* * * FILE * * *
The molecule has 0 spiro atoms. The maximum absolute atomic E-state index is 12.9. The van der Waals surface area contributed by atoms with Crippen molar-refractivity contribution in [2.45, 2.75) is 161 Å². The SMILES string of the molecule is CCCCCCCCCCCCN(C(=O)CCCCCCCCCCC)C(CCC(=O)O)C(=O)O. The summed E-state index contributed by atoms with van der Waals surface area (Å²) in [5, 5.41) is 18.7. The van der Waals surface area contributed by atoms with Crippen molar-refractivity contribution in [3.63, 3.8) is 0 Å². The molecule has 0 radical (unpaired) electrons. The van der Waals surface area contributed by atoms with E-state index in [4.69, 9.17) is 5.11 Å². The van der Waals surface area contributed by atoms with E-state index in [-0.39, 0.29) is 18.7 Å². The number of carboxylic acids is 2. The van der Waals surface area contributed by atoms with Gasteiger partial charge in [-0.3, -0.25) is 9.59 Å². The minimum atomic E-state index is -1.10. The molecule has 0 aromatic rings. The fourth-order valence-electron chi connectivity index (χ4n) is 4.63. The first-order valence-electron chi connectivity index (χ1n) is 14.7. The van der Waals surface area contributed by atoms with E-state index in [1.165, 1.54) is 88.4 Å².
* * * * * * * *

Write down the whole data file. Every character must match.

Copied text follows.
The molecule has 0 spiro atoms. The maximum absolute atomic E-state index is 12.9. The van der Waals surface area contributed by atoms with Crippen molar-refractivity contribution in [2.45, 2.75) is 161 Å². The SMILES string of the molecule is CCCCCCCCCCCCN(C(=O)CCCCCCCCCCC)C(CCC(=O)O)C(=O)O. The summed E-state index contributed by atoms with van der Waals surface area (Å²) in [5, 5.41) is 18.7. The van der Waals surface area contributed by atoms with Crippen molar-refractivity contribution in [3.63, 3.8) is 0 Å². The molecule has 0 radical (unpaired) electrons. The van der Waals surface area contributed by atoms with E-state index in [4.69, 9.17) is 5.11 Å². The van der Waals surface area contributed by atoms with E-state index in [-0.39, 0.29) is 18.7 Å². The number of carboxylic acids is 2. The van der Waals surface area contributed by atoms with Gasteiger partial charge in [-0.3, -0.25) is 9.59 Å². The minimum atomic E-state index is -1.10. The molecule has 0 aromatic rings. The fourth-order valence-electron chi connectivity index (χ4n) is 4.63. The first-order valence-electron chi connectivity index (χ1n) is 14.7. The van der Waals surface area contributed by atoms with E-state index in [1.165, 1.54) is 88.4 Å².